A shift in conscious state takes a moment or two — time enough for a collision to occur. This moment of confusion is called inattentional blindness. Self-driving technologies bring this to the fore in our industry. It’s a problem in other vocations: Air France Flight 447 crashed off the coast of Brazil in 2009 when the autopilot suddenly shut down after getting confusing speed data from an iced air speed sensor. The co-pilot, who was flying the plane, could not resume control quickly enough to prevent the crash.
I spent the last several months testing the current slate of vehicles offering self-driving features. During my tests, all failed at one point or another. So it is not a question of if a driver will need to take over but when.
For now, these systems should be viewed as backups for an attentive driver. Such labeling requires manufacturers to walk back the marketing claims being made about self-driving tech. The features should be designed so that when engaged, they would provide no support to routine driving. They would jump into operation only if vehicle and driver safety were threatened.
Simply telling drivers they must remain alert, while providing features that encourage the opposite, is a horribly bad idea. Terms such as “autopilot” and “self-driving” are poorly chosen. Today’s technology is neither.
At some point, self-driving technologies will have improved to the point that failure is extremely rare. Safe, truly self-driving, fully autonomous — which the National Highway Traffic Safety Administration defines as Level 4 technology — vehicles will become a reality and my concerns will no longer be relevant.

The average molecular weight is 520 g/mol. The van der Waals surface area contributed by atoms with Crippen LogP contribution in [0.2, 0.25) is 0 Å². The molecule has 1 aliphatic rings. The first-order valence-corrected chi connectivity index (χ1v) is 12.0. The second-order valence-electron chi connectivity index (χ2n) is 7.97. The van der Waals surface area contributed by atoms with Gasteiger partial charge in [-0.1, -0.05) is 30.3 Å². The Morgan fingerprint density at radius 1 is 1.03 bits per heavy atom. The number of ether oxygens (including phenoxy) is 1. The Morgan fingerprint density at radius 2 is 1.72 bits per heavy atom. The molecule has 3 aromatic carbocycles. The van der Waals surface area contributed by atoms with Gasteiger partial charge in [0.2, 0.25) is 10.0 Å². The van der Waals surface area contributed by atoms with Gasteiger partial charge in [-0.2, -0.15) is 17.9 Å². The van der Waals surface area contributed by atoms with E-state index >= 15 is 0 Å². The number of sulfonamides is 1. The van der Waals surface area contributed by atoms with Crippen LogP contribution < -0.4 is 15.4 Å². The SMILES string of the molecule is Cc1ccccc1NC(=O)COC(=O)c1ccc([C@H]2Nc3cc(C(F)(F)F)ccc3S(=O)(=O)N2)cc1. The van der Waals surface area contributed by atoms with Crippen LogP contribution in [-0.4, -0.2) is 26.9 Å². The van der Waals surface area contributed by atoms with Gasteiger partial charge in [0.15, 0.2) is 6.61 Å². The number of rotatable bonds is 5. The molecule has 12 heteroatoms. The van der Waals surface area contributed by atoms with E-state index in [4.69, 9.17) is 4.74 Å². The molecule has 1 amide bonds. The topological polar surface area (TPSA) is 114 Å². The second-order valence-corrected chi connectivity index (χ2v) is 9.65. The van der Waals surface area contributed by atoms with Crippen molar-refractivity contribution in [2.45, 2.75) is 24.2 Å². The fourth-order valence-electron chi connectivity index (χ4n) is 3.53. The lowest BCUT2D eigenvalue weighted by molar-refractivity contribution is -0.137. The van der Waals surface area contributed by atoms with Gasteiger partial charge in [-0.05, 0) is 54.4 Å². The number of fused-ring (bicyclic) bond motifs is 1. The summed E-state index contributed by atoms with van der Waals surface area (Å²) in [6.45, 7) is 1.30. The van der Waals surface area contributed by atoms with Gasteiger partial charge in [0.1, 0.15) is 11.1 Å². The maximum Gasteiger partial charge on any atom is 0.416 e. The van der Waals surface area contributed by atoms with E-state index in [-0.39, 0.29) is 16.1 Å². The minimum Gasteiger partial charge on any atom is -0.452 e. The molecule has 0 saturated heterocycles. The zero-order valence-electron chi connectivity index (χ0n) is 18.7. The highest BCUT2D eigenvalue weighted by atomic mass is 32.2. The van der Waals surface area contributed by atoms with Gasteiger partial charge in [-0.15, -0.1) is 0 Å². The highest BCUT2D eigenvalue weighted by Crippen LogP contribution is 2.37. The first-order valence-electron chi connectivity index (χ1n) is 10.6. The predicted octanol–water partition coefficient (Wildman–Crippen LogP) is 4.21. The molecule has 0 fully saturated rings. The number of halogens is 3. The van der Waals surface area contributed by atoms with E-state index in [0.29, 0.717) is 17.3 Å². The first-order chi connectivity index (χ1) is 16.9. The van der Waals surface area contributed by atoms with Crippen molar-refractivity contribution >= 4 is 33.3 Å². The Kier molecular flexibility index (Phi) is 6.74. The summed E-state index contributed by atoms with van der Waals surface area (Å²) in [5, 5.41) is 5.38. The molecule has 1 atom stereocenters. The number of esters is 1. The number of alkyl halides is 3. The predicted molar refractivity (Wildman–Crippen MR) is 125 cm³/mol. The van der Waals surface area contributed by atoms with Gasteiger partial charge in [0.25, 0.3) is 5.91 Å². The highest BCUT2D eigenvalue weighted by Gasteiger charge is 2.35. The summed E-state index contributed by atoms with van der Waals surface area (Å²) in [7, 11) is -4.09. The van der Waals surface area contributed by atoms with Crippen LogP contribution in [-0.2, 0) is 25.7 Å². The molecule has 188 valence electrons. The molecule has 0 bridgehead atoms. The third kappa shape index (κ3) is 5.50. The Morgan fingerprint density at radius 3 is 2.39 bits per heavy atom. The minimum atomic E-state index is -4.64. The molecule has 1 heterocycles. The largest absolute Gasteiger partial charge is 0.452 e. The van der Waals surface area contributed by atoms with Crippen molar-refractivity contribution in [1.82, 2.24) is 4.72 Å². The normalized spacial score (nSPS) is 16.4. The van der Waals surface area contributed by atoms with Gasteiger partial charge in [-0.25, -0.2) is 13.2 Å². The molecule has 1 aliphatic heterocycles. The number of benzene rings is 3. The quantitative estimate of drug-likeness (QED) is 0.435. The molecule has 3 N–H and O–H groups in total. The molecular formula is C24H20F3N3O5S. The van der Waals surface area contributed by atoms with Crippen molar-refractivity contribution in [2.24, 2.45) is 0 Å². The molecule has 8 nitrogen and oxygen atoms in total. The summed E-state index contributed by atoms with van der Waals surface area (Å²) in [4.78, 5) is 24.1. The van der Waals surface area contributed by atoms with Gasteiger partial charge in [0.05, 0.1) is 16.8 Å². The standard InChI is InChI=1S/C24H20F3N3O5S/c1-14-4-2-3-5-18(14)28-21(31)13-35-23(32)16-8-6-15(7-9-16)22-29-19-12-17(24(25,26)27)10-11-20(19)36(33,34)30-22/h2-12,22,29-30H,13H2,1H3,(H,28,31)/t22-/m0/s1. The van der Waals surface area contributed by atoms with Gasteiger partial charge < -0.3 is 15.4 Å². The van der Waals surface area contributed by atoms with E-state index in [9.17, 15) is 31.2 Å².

Until then I think of a conversation with John Krafcik, chief executive of Google’s self-driving car project, at the New York International Auto Show earlier this year.
Self-driving cars are both “closer than you think and further than you might imagine,” he told me.
His point didn’t fully register at the time, but I think his idea was simple: Self-driving technologies are already here, starting with the introduction long ago of automatic transmissions. But fully self-driving vehicles, operating at a level of safety that will be acceptable to society, are perhaps decades off.
There’s no doubt the safety gains will be enormous. But until then we face a difficult transition where cars need to be designed to avoid luring humans into vehicular somnolence.